Pastry Chef-Founder Avery Ruzicka built a reputation for her outstanding breads, made with organic flour milled on site. Those are a must-purchase, especially the profoundly crusty baguette, which quite frankly is a steal for $4, and the oblong levain ($9) with such depth of flavor from a combination of organic whole wheat, organic white, and organic rye flours in concert with a sourdough starter.

Manresa Bread's version of a Basque cheesecake.
Manresa Bread’s Basque cheesecake.

Admittedly, I was there for two holiday items in particular: the 6-inch chocolate silk pie ($22), and the Basque cheesecake ($35).

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20th Century Cafe’s Sacher Torte

It's every bit as rich and wonderful as it looks -- Sacher Torte, a Viennese classic.
It’s every bit as rich and wonderful as it looks — Sacher Torte, a Viennese classic.

My introduction to this magnificent chocolate creation known as Sacher torte came not in Vienna, where it originated, but if memory serves me, in San Francisco — at Alice Medrich’s legendary Cocolat bakery.

Sitting down to a dark, dense, chocolately slice with a glass in which equally dark filtered coffee was slowly dripping into it was the epitome of elegant adulthood. I almost felt as if I had to hold my pinkies aloft to enjoy each and every bite.

One of the most famed European cakes around, it was first created in 1832 by 16-year-old Franz Sacher, then later gained an outsized following at the Hotel Sacher, established by his son Eduard.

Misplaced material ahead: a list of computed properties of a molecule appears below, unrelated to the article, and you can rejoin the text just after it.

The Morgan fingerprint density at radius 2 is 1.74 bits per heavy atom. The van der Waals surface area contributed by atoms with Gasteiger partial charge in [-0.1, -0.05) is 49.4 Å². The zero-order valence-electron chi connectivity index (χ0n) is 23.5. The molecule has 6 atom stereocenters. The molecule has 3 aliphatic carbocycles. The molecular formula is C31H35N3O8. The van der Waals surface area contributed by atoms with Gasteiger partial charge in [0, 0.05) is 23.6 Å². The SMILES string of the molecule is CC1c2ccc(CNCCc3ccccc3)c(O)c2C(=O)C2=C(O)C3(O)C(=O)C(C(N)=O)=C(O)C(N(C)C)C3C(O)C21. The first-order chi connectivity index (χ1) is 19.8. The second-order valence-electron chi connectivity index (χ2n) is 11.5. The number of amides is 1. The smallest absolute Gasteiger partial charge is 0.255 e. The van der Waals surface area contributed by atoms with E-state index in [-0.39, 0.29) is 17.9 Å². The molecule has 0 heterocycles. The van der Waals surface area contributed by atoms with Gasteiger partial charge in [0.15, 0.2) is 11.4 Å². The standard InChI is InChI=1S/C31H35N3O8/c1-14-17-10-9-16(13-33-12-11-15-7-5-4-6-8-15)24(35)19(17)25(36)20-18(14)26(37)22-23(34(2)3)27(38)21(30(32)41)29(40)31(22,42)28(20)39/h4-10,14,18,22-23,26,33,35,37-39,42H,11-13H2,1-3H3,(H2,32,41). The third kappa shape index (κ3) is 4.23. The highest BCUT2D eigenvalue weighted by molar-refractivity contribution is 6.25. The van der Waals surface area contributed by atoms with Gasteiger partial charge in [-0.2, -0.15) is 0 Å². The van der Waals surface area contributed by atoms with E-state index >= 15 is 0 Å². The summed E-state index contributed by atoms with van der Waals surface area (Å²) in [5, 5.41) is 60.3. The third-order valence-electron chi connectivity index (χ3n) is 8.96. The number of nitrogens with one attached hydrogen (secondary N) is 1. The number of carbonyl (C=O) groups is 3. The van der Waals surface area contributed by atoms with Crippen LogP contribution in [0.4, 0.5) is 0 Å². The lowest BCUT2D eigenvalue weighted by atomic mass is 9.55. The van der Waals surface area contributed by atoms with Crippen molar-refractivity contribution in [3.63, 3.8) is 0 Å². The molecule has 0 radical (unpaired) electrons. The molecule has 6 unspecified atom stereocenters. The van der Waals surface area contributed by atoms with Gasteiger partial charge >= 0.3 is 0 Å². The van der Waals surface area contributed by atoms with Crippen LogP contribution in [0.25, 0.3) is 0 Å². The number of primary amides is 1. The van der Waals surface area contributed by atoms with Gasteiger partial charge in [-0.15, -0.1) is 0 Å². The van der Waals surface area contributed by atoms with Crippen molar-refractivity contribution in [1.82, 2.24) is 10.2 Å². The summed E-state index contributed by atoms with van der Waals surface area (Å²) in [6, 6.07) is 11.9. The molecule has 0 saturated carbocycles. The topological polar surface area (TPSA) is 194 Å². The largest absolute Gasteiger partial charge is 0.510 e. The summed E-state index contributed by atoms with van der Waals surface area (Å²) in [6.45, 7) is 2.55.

It looks so fancy. And it tastes so fancy. But at its heart, it’s really just a double-layer chocolate cake that’s covered entirely in a dark chocolate glaze and hiding a filling of apricot preserves.

So, if you can make a chocolate cake, you can definitely make a Sacher Torte. Especially if using the recipe from Baking at the 20th Century Cafe: Iconic European Desserts from Linzer Torte to Honey Cake (Artisan Books) by pastry chef extraordinaire Michelle Polzine with food writer Jessica Battilana.

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Head Over Heels For Upside-Down Clementine Cake

Sliced clementines decorate the top of this upside-down cake so very prettily.
Sliced clementines decorate the top of this upside-down cake so very prettily.

No matter if winter has brought torrential rain, hail, sleet or snow to your doorstep, this simple little golden cake is pure sunshine sure to brighten any day or mood.

“Upside-Down Clementine Cake” is the quintessential one-pan cake — with the bonus of cheery, bright slices of clementines dotting it.

The recipe is from “Petite Patisserie: 180 Easy Recipes for Elegant French Treats” (Rizzoli). Inspired by the treats at neighborhood patisseries, this sweetly designed book is by Christophe Felder, who for 15 years was the pastry chef at the Michelin-starred Hôtel de Crillon in Paris before opening his eponymous pastry school in Alsace; and Camille Lesecq, a former pastry chef of Le Meurice in Paris. Together, the two also operate the patisserie, Les Pâtissiers, in Mutzig, Alsace.

The book starts out with a series of foundational recipes that others build upon. The rest of the book is divided into chapters not by specific dessert categories, as you might imagine, but by the days of the week. Only in the world of Felder and Lesecq, the week has not seven days but eight, with the addition of “Funday” — a concept that I can completely get behind.